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Posts posted by Quiggin

  1. 1 hour ago, pherank said:

    I guess the question is: what is the difference between a life that includes social media time, and the way in which artists previously spent their time (at cafes, readings, protests, love affairs, working service jobs, whatever - depending on the era)? 

    You make good points about how artists have spent their time in the past. But also in the past artists have left New York City because of publicity and those kinds of distractions. Agnes Martin and Donald Judd retreated to New Mexico and Texas to concentrate on making artworks. Judd also said that at some point he could feel the resentment of his peers in New York at his moderate success while they were felt they were stuck in place and that was another reason for leaving. Interesting what Holland Carter says in today's Times about Judd, referencing the social media present:


    He still isn’t on any center stage. As a model for young artists now — in an art world that acknowledges multiple histories and has zero interest in “isms” — he seems locked in another time, as do many of his contemporaries who came of age more than a half-century ago. Simply put, they lived on a smaller art planet, one small enough to have faith in a Next Big Step. In the market-managed present, it’s hard to imagine ever thinking that way.

    Writers too have said that the pull of social media, especially Twitter, breaks their concentration and causes them to stray from that magical place where writing originates. 

    Again I was wondering if limiting photography in class and rehearsal was about the disruption it would pose and if it makes other dancers feel uncomfortable. What are the policies of other companies? City Ballet posts a variety of documentary photos which are well done, catch the flavor of the studio, and seem more than adequate for promotional purposes.

  2. I'm curious too if it's a legal workplace issue. But does one have complete freedom of speech at her/his job? Say could you do a videocast from your cubicle on your breaks about what you do at your job?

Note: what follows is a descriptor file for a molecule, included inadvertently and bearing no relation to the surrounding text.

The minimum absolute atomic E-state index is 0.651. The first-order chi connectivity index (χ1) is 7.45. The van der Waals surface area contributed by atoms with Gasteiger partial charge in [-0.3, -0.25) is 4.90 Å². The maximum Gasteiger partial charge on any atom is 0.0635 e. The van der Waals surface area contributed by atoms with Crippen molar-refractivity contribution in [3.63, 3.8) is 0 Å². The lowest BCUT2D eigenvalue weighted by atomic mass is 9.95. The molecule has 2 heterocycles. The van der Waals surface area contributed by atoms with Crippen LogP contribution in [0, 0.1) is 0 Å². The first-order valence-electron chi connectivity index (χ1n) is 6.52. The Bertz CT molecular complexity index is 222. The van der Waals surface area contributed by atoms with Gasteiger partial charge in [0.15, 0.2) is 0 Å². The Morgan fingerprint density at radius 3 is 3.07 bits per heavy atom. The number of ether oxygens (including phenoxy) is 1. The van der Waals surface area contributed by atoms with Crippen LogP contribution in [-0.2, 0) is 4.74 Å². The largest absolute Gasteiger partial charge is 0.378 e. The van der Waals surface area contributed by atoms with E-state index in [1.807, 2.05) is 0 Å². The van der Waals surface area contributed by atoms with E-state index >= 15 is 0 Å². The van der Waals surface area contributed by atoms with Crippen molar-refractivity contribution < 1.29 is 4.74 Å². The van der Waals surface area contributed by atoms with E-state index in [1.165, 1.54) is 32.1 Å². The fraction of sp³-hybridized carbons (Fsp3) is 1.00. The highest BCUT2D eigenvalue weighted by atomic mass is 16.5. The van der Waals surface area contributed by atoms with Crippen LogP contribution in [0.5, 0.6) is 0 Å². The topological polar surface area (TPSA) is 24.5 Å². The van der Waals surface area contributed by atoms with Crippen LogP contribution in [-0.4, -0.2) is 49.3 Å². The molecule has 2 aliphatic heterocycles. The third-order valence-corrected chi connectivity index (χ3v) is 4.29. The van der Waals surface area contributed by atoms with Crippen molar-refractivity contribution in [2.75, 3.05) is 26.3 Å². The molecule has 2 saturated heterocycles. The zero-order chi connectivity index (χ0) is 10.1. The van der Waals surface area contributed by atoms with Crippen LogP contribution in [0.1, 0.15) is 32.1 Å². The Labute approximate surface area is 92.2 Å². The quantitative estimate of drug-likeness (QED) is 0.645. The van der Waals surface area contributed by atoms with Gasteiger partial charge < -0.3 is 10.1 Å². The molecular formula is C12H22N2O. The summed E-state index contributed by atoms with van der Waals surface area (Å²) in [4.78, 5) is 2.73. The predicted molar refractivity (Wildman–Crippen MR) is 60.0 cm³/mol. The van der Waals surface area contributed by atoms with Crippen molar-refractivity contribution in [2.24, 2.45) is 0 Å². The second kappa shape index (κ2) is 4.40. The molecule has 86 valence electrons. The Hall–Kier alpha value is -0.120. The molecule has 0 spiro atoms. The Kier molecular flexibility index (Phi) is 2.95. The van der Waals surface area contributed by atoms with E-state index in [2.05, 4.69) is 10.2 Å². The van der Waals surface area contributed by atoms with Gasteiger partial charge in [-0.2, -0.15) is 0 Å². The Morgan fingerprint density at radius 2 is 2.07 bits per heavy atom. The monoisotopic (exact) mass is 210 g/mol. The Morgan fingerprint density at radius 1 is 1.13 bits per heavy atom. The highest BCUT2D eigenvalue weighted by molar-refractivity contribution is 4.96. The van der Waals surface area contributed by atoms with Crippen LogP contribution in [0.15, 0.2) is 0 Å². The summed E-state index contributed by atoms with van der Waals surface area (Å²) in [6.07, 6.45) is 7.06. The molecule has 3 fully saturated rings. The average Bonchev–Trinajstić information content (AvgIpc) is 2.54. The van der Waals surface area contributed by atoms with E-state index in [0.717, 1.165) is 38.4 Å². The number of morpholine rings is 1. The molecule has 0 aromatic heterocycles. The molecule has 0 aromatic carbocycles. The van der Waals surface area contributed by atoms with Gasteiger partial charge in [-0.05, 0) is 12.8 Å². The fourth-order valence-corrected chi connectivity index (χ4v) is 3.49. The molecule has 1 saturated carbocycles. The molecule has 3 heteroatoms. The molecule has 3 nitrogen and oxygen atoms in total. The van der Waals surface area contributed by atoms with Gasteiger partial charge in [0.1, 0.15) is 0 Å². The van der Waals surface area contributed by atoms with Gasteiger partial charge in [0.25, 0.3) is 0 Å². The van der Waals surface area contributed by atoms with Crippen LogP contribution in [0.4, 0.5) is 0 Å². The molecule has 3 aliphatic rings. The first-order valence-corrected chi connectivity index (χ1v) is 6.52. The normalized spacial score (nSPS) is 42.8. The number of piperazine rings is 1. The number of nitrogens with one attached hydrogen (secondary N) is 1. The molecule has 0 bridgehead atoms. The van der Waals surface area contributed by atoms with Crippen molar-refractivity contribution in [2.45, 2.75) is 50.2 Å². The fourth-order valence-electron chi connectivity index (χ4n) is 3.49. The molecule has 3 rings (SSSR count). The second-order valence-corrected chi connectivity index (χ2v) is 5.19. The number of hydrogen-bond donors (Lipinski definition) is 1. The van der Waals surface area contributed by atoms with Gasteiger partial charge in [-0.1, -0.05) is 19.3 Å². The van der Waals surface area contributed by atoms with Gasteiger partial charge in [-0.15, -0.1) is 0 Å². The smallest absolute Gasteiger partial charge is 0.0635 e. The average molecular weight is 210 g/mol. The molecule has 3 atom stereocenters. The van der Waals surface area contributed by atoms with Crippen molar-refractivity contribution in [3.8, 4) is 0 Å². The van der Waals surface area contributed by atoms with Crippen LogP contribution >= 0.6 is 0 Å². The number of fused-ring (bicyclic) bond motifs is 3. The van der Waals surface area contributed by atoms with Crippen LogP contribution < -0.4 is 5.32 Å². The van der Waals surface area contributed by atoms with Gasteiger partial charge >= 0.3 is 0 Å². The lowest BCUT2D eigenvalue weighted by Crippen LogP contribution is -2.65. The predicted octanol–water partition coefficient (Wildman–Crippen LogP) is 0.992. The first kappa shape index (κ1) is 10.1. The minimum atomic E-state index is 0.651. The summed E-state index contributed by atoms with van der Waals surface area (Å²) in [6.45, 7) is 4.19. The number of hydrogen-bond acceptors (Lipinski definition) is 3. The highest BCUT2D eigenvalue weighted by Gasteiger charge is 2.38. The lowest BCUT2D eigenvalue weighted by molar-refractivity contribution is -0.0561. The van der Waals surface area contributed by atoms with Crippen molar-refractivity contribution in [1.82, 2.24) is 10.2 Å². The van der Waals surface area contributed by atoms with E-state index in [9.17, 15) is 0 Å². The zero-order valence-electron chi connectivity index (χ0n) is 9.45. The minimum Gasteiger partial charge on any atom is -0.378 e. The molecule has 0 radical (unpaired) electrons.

And maybe some dancers don't want to appear in the backgrounds of other dancers' IGs. Or maybe they aren't as Instagram presentable and feel a little left a little out of the loop. Maybe Instagram cheeriness is a bit depressing to the cyberspace have nots.

    And of course from my age perspective the question would be: if you're so geared to Instagram, what's left over for your art.

  3. It is the Opera House – War Memorial Opera House – and the ballet was originally called the San Francisco Opera Ballet, so the Opera gets to call the shots.

    San Francisco also has its odd seasons and migration patterns that might affect scheduling for both companies. People come up from the inner valley – from Fresno and Modesto – on weekends to escape the heat and San Franciscans go to Sonoma and Napa to escape the summer cold and everyone schedules their opera dates accordingly.

    I like having the ballet season solidly pinned down in winter and in a substantial sequence where each program helps to inform the next – what's missing in one is there in the one to come. With City Ballet the audience seems to go to programs based on their loyalty to or curiosity about certain Balanchine and Robbins works, while at San Francisco Ballet people seem to go to follow the dancers (Leigh Witchel once commented here how Helgi Tomasson's ballets were designed primarily to show off the company's dancers). So breaking up the calendar might someway diminish that effect of wanting to see everything one particular dancer is in and also wanting to immerse yourself completely in the thick of ballet season. This in answer to:

    10 hours ago, sandik said:

    I wonder, though, about the audience -- as someone points out earlier in this thread, the density of the performance schedule affects the people in the audience as well as the people on stage.

    Do the companies make money on tours – or is it for a psychological lift and public relations?

    Added: posted this before I saw the last two comments. Do remember hearing though the the Ballet was exploring the idea of having a split season a couple of years ago.



  4. BalanchineFan:


    I just read another take on the production. 


    Yes, it written by Carina del Valle Schorske from San Juan. It's in the Opinion rather than Dance section. She says "these continuous revivals [only] reinforce America’s colonizing power to determine who Puerto Ricans get to be." Also what I tried to summarize before:


    The show’s creators didn’t know, or didn’t seem to care to know, much about their own material. The lyricist Stephen Sondheim at first expressed doubts about his fitness for the project: “I’ve never been that poor and I’ve never even met a Puerto Rican.” The initial concept, an adaptation of “Romeo and Juliet” recast with teenage street gangs, didn’t involve Puerto Ricans at all. The artists toyed with a number of ethnic possibilities — Jewish people? Mexicans? — before settling on the version we know now.